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Supermarkets face falling food safety perceptions

Supermarkets face falling food safety perceptions

With ever improving food safety practices and greater ability to pinpoint issues that do occur, the supermarket industry might say the food their stores sell is safer than ever.

However, consumer perception of food safety at the supermarket has fallen in the past 10 years as the presence of prepared foods has grown, according to the NPD Group. The Port Washington, N.Y.-based researcher’s Food Safety Monitor found 58% of U.S consumers currently believe that food sold at supermarkets is safe, compared to 66% in 2006.

Restaurants typically rate lower; the percentage of consumers who say food sold at restaurants is safe has stayed, on average, between 47% and 49% in the past decade.

When it comes to supermarkets, an increase in negative perceptions around food safety has some basis in reality. A recent analysis by the Wall Street Journal found that “outbreaks linked to U.S. supermarkets more than doubled from 2014 to 2015,” with notable examples related to prepared foods.

Neil Checketts Kneaders Bakery & Café
Neil Checketts

As supermarkets start to act more like restaurants, there are certainly things the grocery industry can learn from its counterparts in foodservice, according to Neil Checketts, COO at Kneaders Bakery & Café, an Orem, Utah-based fast casual chain. Checketts was recently promoted from his role as VP of food safety and quality assurance. Prior to joining Kneaders, he was Walmart’s senior director of food safety.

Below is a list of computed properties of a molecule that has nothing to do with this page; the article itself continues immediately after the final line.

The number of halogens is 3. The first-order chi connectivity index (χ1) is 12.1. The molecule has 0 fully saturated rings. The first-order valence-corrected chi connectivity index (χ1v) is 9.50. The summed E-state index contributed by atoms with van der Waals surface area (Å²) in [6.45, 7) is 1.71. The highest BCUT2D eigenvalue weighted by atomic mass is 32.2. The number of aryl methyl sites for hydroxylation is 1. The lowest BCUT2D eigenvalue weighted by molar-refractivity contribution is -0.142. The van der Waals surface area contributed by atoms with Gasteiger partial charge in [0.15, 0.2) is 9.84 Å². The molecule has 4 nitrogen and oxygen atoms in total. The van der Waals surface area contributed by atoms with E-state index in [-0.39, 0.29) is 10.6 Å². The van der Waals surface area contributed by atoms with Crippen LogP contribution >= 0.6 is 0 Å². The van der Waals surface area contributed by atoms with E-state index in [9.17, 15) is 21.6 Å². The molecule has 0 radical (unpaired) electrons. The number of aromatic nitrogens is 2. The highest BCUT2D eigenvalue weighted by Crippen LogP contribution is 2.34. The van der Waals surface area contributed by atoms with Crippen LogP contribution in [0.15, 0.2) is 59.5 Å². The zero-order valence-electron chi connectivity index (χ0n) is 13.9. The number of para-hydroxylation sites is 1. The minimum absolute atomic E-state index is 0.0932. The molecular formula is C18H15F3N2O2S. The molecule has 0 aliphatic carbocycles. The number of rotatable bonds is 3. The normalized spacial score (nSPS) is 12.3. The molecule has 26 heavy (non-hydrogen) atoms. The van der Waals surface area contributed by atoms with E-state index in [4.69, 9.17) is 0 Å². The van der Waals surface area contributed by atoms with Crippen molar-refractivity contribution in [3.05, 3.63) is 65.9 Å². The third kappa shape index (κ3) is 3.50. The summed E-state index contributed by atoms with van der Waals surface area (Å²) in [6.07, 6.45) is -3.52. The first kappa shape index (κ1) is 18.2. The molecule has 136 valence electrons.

“I have had a background on both sides, and I think that there are inherent things in the [restaurant] business that they do a little bit better, that the grocery store can learn from,” said Checketts.

He said some of the processes related to handling prepared foods need to come from the restaurant industry, as well as manufacturing.

At the same time, customers need to recognize their part in food safety, said Checketts, who has also worked as a health regulator.

“And one of the things you have to keep in mind is very few people in their homes have thermometers in their refrigerators. Very few people sanitize surfaces after they handle raw foods. So I think there becomes a very shared responsibility with all [parties].”

In addition, the fact that there are more recalls and outbreaks on the nightly news doesn’t mean that food safety has gone down, Checketts said.

“What the reality is — and I would say and there is evidence to support this — our rates of most of these illnesses and situations in restaurants and grocery stores is actually going down, from an overall perspective. What happens, though, is we’re getting more and more that are reported.”

Ultimately, even good companies may face a food safety incident. The most important thing is how they handle it, said Checketts.

“The good companies that have taken this seriously, what they will do is when an issue does occur they will have a plan that helps them mitigate and address the risk much faster than somebody who doesn’t.”

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